All of us know life can get out of hand pretty quickly. Serving in ministry only accelerates the process and finding balance in ministry can seem impossible some days. If we’re not careful, our calendars can careen out of control leaving us broken, and burnt out.
About six years ago, I juggled four different jobs for six months. I worked a retail job, two ministry jobs, and started a very part-time hospice chaplain position. Most weeks I was putting in 60-70 work hours. I had two or three days a month when I only worked a half day. It wasn’t healthy, but life requires us to do what you have to do sometimes. My life had officially become unbalanced.
Even during that chapter, I knew I had to rest, and take care of myself because it was a horrible schedule to maintain. When we’re younger, most of us can get caught in the trap of thinking doing more equals more results for the Kingdom. Hopefully now, you know that it’s not true, but it is easy to forget. Ministry is never “over,” and if we are going to endure and finish well, we have to prioritize our week and take care of ourselves.
I remember Dr. Howard Hendricks saying in class one day, something to the effect of, “Balance is like riding a seesaw, it only happens for a brief moment, so don’t think it’s normal.”
Our goal is to be as well balanced as possible.
We have to accept ministry is full of different seasons. Whether it’s prep for a mission trip, VBS, getting ready for Easter, or the week of a fundraiser, you will always have weeks of blessed craziness. These weeks and seasons are unavoidable. But when those crazy weeks become the standard, you’re in a dangerous place. So we need to schedule and allow a day or two extra after one of those seasons for our mind, spirit, and body to recover.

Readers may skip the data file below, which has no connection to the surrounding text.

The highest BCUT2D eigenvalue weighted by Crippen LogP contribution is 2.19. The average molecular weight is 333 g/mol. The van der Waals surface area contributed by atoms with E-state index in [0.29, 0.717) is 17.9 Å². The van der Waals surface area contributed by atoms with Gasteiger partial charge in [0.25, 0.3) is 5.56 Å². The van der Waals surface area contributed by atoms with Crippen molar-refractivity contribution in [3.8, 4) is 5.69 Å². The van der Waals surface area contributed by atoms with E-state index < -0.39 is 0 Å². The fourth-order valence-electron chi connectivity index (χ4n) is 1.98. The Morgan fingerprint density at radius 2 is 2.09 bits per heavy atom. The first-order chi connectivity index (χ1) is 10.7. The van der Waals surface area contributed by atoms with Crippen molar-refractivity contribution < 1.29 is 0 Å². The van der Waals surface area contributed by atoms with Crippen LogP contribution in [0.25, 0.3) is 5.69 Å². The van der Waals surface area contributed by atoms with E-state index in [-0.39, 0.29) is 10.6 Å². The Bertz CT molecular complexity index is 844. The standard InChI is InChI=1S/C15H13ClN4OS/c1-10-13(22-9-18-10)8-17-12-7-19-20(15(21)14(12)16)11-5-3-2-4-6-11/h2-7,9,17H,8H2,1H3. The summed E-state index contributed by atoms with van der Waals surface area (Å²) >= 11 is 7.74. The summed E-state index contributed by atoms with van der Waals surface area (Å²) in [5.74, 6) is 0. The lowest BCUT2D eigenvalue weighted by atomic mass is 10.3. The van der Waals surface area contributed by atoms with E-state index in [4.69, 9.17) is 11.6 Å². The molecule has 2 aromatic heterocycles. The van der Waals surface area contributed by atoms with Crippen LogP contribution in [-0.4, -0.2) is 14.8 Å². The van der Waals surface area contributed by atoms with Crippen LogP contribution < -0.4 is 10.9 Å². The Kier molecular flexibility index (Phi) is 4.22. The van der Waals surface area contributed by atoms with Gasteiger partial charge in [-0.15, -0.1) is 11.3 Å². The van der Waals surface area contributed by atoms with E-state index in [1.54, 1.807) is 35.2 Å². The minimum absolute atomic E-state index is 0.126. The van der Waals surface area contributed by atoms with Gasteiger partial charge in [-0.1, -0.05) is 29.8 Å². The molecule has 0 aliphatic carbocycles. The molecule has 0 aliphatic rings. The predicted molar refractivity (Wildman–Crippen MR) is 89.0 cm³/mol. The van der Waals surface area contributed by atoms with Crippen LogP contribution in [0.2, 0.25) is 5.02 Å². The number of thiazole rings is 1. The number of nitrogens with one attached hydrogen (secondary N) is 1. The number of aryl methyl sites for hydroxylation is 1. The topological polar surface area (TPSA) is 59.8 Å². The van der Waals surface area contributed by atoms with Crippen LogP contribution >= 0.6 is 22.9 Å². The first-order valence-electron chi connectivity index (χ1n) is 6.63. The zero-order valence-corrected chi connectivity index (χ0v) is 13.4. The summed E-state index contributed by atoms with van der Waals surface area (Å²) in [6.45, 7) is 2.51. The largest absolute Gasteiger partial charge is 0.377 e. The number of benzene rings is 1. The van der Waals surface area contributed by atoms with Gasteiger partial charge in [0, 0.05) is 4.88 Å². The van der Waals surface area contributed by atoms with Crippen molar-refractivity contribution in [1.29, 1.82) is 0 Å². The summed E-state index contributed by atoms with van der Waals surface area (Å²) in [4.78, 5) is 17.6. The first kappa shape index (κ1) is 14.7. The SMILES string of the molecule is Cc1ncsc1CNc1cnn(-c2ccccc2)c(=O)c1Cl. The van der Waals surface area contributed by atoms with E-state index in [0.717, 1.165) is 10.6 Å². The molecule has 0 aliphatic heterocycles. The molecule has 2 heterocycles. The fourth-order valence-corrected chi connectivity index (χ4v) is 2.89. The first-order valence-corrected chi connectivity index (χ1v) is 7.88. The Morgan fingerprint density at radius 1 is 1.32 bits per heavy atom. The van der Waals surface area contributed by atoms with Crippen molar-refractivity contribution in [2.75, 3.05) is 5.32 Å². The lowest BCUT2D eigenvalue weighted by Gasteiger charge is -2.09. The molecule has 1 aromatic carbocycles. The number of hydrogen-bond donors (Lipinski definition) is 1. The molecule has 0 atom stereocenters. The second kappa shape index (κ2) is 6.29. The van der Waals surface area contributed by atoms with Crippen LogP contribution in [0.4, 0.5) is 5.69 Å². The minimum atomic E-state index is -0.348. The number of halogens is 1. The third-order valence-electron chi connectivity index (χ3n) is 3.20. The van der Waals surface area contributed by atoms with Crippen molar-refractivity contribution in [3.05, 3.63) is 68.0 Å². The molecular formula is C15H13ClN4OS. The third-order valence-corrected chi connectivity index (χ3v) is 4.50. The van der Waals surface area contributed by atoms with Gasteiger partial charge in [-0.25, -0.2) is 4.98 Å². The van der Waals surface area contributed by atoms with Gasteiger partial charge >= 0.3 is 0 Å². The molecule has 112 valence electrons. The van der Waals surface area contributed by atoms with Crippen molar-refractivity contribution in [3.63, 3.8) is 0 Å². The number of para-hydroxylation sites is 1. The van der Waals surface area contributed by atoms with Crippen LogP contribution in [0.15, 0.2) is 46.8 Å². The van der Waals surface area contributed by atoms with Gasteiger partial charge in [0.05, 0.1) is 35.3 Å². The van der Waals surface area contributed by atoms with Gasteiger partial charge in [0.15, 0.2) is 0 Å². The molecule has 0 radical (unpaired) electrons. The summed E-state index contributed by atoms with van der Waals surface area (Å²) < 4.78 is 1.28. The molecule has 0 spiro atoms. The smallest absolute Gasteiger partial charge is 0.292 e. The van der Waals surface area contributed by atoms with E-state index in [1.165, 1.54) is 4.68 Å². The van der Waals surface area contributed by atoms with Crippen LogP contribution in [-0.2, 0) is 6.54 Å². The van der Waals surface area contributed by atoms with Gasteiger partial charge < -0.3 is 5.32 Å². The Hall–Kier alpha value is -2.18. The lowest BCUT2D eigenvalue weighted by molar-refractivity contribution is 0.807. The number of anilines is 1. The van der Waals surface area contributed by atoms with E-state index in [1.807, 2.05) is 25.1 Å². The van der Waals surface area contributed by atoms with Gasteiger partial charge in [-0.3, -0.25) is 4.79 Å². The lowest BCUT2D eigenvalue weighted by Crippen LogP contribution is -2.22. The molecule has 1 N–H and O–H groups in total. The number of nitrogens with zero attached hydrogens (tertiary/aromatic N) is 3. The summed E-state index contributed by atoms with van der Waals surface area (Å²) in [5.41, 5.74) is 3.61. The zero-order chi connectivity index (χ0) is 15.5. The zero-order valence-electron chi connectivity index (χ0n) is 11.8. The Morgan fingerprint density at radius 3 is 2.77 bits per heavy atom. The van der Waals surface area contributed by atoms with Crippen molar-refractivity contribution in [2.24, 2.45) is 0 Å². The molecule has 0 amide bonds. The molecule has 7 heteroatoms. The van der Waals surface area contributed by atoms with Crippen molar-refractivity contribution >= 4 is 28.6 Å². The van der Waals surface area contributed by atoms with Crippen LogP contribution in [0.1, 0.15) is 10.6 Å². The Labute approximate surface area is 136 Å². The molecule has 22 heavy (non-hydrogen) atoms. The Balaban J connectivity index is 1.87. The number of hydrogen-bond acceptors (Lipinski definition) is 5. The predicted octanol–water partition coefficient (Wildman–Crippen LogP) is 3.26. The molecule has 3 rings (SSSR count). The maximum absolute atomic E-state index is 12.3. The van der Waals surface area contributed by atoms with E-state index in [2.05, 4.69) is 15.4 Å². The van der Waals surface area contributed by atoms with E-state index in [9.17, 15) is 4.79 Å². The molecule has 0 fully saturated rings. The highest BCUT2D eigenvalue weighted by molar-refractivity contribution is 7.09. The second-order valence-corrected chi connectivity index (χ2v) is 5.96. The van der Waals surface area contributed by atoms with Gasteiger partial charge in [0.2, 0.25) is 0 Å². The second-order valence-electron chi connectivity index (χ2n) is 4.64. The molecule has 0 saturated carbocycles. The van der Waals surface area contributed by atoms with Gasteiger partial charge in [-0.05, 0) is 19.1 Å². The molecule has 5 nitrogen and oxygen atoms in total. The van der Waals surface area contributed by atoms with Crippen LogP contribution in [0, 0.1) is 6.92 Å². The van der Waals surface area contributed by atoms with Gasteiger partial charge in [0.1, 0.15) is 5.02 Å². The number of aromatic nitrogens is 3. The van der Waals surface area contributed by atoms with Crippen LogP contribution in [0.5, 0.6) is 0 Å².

God worked six days and then rested from His work. The creation story teaches us that people are to take time to recharge from their work. Any vocation is a holy calling, and to do it well, we have to have to honor the Sabbath principle of resting and reflecting on God.
I have a friend who does not reply to any messages (email, text, or calls that are work related) on his day off. His church knows his work/life boundaries and believe it or not, honors them. Decide what works for you in your situation, consult your spouse (if applicable) and senior leadership, set needed parameters and follow them.
Develop rhythm for your day, your week, your month, and quarters. Intentionally relax regularly. Try to identify and engage in hobbies that spark your creativity and refresh your soul. Meeting regularly with friends can be a profound source of refreshment and recharging. Remember, “iron sharpens iron.” Iron can’t sharpen if it’s not around other pieces of iron. Maybe that’s a game night with friends, hanging out with your best friends once or twice a month, doing whatever you do.
I loved how Mike Yaconelli recommended a quarterly silent retreat. I never did it quarterly, but when I did, it refreshed me. Figure out what that means for you, maybe it’s a half day of silence each month or every other month.
Involve others. Plan this with your spouse or your closest friend and become accountable and follow through with your plans.
Regularly resting is you acknowledging with your actions that you are dependent upon God, his strength, and his truth as you serve in your sacred appointment.
Len has been in ministry for over 25 years and has written more than 100 articles for various youth ministry publications. He’s served as a convention pastor for youth leaders and has also led a nationwide pastoral care service for those in youth ministry for over two years. He walks with a limp but joyfully walks alongside youth leaders.